Your PR agency will always try to convey the exact message you wish to express to media and the market, but there are times when your appointed communications team will try to steer you away from certain ways of describing your company or your products. There are a handful of terms which can really grate when press releases are read by editors. Here are a few standouts that crop up every day on every media desk in Thailand.
A global leader
There are comparatively few companies that can truly claim to be THE world leader in their industry, but this doesn’t stop nearly every other company across the spectrum of industries from saying they are A leader in their field. This is generally okay as most press releases introduce the firm as being a leader in something; the important part is in backing this up with a means of demonstrating the validity of the claim made in the opening gambit. Where having an effective PR agency in place to support your communications is in managing the relationship between the media and the client; thusly, when you claim to be a leader at something, the term has credibility because the latest press release is just another piece of an ongoing communications strategy. Therefore, the media are likely to support your claim as you have worked hard to provide content for them over years and months that is relevant to A) their readership, and B) your target market information consumers.
A Game changing revolution
As with the world of music, there are very few moments in history that are genuinely revolutionary. Most product innovations tend to be evolutionary, unless they are really disruptive in terms of the way the global market will be changed to accommodate the introduction of said product or innovation (think iPhone or Uber). Media editors have to be careful when taking your press release and publishing it verbatim because readers expect them to be an honest and independent voice. When you claim to be game-changing but really the product is simply a different version of something that pre-exists, the media outlet cannot just publish this claim because doing so says to their readership that they agree with you. So, the press release will require editing or rewriting to tone it down, and more often than not they will not have time – it’s quicker just to no publish it. Keep communications simple by explaining what the product does and why it is new or excellent, but avoid making overly dramatic claims.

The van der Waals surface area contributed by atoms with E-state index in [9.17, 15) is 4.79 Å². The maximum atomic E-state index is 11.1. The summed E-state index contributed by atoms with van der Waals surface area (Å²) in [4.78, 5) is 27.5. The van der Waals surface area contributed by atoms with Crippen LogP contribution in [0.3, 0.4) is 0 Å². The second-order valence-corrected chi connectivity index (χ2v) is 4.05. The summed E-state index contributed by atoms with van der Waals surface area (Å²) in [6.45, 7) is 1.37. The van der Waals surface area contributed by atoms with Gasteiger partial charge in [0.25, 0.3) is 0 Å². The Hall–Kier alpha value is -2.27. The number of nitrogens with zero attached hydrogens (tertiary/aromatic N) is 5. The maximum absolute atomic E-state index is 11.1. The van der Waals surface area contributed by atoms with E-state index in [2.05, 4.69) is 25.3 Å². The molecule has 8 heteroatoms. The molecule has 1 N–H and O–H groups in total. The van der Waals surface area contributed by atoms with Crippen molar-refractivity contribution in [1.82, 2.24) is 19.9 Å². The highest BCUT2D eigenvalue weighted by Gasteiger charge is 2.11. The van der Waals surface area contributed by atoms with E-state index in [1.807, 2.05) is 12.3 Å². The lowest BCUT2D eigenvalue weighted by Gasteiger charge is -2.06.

It’s nearly always a good idea to include an executive quote in your release because it makes the story more likely to be published. If the media outlet can include your CEO’s quote in the feature, it looks like they have actually sat down with an interview respondent and done the journalistic groundwork. Often though, client-drafted expressions will typically say that someone is delighted to have been selected to have received an award, and they wish to thank their dedicated team. Whilst there is nothing wrong with this in principal, the downside is that every press release across the media desk looks exactly the same. Your PR agency will try to embellish the statement by reiterating your key messages. This adds marketing value to your executive quote and keeps the whole release more on-message in terms of achieving your core communication objective.
Anything that uses the word innovative…
Describing your own work or products as ‘innovative’ signals to editors that they probably aren’t. It’s one of those editorial mood-killers that appears in nearly all press communications, and with repetition comes contempt (or at least apathy). It’s best to find a more interesting or more specific adjective to apply to your offering, if even just to differentiate yourself in terms of communications. There are many other ways to demonstrate your prowess in innovation, but by far the best is to make the most of longstanding and credible relationships with media stakeholders, which is where your PR agency comes in.
And finally, for any operators in the F&B/lifestyle cuisine area, please, please stop using “gastronomic journey that rewards the senses” – it’s so 2011.
[Image credit Animales Oso Polar]